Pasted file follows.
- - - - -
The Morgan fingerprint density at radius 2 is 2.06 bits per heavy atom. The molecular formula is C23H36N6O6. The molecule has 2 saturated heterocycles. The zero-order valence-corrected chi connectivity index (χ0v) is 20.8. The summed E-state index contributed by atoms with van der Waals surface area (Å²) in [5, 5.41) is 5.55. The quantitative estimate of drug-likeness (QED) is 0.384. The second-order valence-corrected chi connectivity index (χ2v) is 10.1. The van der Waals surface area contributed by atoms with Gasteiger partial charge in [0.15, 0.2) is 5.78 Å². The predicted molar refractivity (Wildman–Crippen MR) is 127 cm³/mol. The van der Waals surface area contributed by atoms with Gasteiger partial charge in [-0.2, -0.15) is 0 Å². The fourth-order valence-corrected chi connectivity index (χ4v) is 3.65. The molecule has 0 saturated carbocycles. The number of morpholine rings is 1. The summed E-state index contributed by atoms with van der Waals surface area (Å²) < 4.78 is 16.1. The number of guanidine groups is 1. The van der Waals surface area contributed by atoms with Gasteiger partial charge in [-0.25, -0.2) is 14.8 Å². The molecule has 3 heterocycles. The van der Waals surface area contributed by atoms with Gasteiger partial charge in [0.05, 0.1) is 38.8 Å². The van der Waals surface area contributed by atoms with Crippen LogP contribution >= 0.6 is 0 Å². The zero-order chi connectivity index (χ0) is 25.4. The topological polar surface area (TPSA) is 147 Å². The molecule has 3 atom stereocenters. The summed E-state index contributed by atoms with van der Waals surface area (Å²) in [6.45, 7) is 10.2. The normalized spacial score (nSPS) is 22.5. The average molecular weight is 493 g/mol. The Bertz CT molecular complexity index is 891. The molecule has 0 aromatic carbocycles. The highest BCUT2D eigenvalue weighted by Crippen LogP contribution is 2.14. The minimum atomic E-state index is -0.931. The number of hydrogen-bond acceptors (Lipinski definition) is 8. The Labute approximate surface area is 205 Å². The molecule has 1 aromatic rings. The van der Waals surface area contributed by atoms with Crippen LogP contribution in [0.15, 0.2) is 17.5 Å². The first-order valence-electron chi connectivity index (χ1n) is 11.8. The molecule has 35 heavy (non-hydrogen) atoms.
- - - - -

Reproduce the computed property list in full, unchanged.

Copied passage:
The Morgan fingerprint density at radius 2 is 2.06 bits per heavy atom. The molecular formula is C23H36N6O6. The molecule has 2 saturated heterocycles. The zero-order valence-corrected chi connectivity index (χ0v) is 20.8. The summed E-state index contributed by atoms with van der Waals surface area (Å²) in [5, 5.41) is 5.55. The quantitative estimate of drug-likeness (QED) is 0.384. The second-order valence-corrected chi connectivity index (χ2v) is 10.1. The van der Waals surface area contributed by atoms with Gasteiger partial charge in [0.15, 0.2) is 5.78 Å². The predicted molar refractivity (Wildman–Crippen MR) is 127 cm³/mol. The van der Waals surface area contributed by atoms with Gasteiger partial charge in [-0.2, -0.15) is 0 Å². The fourth-order valence-corrected chi connectivity index (χ4v) is 3.65. The molecule has 0 saturated carbocycles. The number of morpholine rings is 1. The summed E-state index contributed by atoms with van der Waals surface area (Å²) < 4.78 is 16.1. The number of guanidine groups is 1. The van der Waals surface area contributed by atoms with Gasteiger partial charge in [-0.25, -0.2) is 14.8 Å². The molecule has 3 heterocycles. The van der Waals surface area contributed by atoms with Gasteiger partial charge in [0.05, 0.1) is 38.8 Å². The van der Waals surface area contributed by atoms with Crippen LogP contribution >= 0.6 is 0 Å². The zero-order chi connectivity index (χ0) is 25.4. The topological polar surface area (TPSA) is 147 Å². The molecule has 3 atom stereocenters. The summed E-state index contributed by atoms with van der Waals surface area (Å²) in [6.45, 7) is 10.2. The normalized spacial score (nSPS) is 22.5. The average molecular weight is 493 g/mol. The Bertz CT molecular complexity index is 891. The molecule has 0 aromatic carbocycles. The highest BCUT2D eigenvalue weighted by Crippen LogP contribution is 2.14. The minimum atomic E-state index is -0.931. The number of hydrogen-bond acceptors (Lipinski definition) is 8. The Labute approximate surface area is 205 Å². The molecule has 1 aromatic rings. The van der Waals surface area contributed by atoms with Crippen LogP contribution in [0.15, 0.2) is 17.5 Å². The first-order valence-electron chi connectivity index (χ1n) is 11.8. The molecule has 35 heavy (non-hydrogen) atoms.